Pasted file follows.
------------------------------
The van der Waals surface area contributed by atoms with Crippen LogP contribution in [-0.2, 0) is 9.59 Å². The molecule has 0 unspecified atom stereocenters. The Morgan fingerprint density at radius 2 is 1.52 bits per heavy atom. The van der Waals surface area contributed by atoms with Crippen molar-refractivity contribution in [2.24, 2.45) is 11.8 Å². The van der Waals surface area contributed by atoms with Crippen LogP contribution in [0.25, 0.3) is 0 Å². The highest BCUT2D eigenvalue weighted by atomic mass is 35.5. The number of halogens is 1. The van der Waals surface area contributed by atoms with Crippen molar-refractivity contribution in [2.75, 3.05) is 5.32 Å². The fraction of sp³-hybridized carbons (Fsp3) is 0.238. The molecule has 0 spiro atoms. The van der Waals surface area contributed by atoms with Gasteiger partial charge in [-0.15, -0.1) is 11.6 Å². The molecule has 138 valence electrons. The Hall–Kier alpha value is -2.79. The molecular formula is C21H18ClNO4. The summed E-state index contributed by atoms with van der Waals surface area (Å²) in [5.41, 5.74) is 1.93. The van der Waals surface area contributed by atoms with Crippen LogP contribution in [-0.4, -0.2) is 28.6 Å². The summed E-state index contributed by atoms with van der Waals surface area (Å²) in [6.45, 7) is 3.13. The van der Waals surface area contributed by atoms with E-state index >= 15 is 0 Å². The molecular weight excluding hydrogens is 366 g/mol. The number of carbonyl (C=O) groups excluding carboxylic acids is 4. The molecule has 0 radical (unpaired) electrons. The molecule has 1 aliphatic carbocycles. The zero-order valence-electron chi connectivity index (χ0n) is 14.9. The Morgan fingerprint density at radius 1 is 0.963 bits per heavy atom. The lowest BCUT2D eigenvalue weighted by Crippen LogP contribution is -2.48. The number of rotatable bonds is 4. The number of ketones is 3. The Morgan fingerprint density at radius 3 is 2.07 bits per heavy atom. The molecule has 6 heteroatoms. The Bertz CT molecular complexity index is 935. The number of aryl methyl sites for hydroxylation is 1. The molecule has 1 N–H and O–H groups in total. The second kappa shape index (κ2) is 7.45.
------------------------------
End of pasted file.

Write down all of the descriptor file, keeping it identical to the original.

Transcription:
The van der Waals surface area contributed by atoms with Crippen LogP contribution in [-0.2, 0) is 9.59 Å². The molecule has 0 unspecified atom stereocenters. The Morgan fingerprint density at radius 2 is 1.52 bits per heavy atom. The van der Waals surface area contributed by atoms with Crippen molar-refractivity contribution in [2.24, 2.45) is 11.8 Å². The van der Waals surface area contributed by atoms with Crippen LogP contribution in [0.25, 0.3) is 0 Å². The highest BCUT2D eigenvalue weighted by atomic mass is 35.5. The number of halogens is 1. The van der Waals surface area contributed by atoms with Crippen molar-refractivity contribution in [2.75, 3.05) is 5.32 Å². The fraction of sp³-hybridized carbons (Fsp3) is 0.238. The molecule has 0 spiro atoms. The van der Waals surface area contributed by atoms with Gasteiger partial charge in [-0.15, -0.1) is 11.6 Å². The molecule has 138 valence electrons. The Hall–Kier alpha value is -2.79. The molecular formula is C21H18ClNO4. The summed E-state index contributed by atoms with van der Waals surface area (Å²) in [5.41, 5.74) is 1.93. The van der Waals surface area contributed by atoms with Crippen LogP contribution in [-0.4, -0.2) is 28.6 Å². The summed E-state index contributed by atoms with van der Waals surface area (Å²) in [6.45, 7) is 3.13. The van der Waals surface area contributed by atoms with E-state index >= 15 is 0 Å². The molecular weight excluding hydrogens is 366 g/mol. The number of carbonyl (C=O) groups excluding carboxylic acids is 4. The molecule has 0 radical (unpaired) electrons. The molecule has 1 aliphatic carbocycles. The zero-order valence-electron chi connectivity index (χ0n) is 14.9. The Morgan fingerprint density at radius 1 is 0.963 bits per heavy atom. The lowest BCUT2D eigenvalue weighted by Crippen LogP contribution is -2.48. The number of rotatable bonds is 4. The number of ketones is 3. The Morgan fingerprint density at radius 3 is 2.07 bits per heavy atom. The molecule has 6 heteroatoms. The Bertz CT molecular complexity index is 935. The number of aryl methyl sites for hydroxylation is 1. The molecule has 1 N–H and O–H groups in total. The second kappa shape index (κ2) is 7.45.